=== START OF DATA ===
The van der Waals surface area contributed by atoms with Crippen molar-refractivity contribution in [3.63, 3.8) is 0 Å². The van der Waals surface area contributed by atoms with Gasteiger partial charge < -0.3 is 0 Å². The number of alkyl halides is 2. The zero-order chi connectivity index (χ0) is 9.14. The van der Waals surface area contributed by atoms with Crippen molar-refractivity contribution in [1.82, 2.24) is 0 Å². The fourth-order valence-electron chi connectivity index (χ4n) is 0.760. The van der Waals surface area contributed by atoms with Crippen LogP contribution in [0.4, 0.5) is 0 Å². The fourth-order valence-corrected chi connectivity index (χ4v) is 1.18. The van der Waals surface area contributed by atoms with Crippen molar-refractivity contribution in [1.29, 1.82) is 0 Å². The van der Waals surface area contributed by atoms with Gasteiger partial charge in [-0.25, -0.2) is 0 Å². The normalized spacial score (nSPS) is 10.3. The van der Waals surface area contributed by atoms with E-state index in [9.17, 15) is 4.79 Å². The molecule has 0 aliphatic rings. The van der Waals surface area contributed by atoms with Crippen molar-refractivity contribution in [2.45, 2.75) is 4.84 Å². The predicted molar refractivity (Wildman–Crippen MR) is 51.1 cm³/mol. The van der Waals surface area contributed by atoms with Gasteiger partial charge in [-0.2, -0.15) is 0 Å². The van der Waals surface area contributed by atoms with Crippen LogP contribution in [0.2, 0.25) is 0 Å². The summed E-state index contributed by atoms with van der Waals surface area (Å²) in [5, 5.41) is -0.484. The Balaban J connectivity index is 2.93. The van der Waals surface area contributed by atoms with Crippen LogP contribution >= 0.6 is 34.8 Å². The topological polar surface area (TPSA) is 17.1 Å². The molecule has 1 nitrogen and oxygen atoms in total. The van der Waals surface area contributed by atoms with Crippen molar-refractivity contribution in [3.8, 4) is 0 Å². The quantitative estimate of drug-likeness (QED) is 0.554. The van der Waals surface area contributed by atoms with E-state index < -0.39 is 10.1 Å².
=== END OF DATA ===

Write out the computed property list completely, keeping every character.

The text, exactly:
The van der Waals surface area contributed by atoms with Crippen molar-refractivity contribution in [3.63, 3.8) is 0 Å². The van der Waals surface area contributed by atoms with Gasteiger partial charge < -0.3 is 0 Å². The number of alkyl halides is 2. The zero-order chi connectivity index (χ0) is 9.14. The van der Waals surface area contributed by atoms with Crippen molar-refractivity contribution in [1.82, 2.24) is 0 Å². The fourth-order valence-electron chi connectivity index (χ4n) is 0.760. The van der Waals surface area contributed by atoms with Crippen LogP contribution in [0.4, 0.5) is 0 Å². The fourth-order valence-corrected chi connectivity index (χ4v) is 1.18. The van der Waals surface area contributed by atoms with Crippen molar-refractivity contribution in [1.29, 1.82) is 0 Å². The van der Waals surface area contributed by atoms with Gasteiger partial charge in [-0.25, -0.2) is 0 Å². The normalized spacial score (nSPS) is 10.3. The van der Waals surface area contributed by atoms with E-state index in [9.17, 15) is 4.79 Å². The molecule has 0 aliphatic rings. The van der Waals surface area contributed by atoms with Crippen molar-refractivity contribution in [2.45, 2.75) is 4.84 Å². The predicted molar refractivity (Wildman–Crippen MR) is 51.1 cm³/mol. The van der Waals surface area contributed by atoms with Gasteiger partial charge in [-0.2, -0.15) is 0 Å². The van der Waals surface area contributed by atoms with Crippen LogP contribution in [0.2, 0.25) is 0 Å². The summed E-state index contributed by atoms with van der Waals surface area (Å²) in [5, 5.41) is -0.484. The Balaban J connectivity index is 2.93. The van der Waals surface area contributed by atoms with Crippen LogP contribution >= 0.6 is 34.8 Å². The topological polar surface area (TPSA) is 17.1 Å². The molecule has 1 nitrogen and oxygen atoms in total. The van der Waals surface area contributed by atoms with Crippen molar-refractivity contribution in [3.8, 4) is 0 Å². The quantitative estimate of drug-likeness (QED) is 0.554. The van der Waals surface area contributed by atoms with E-state index < -0.39 is 10.1 Å².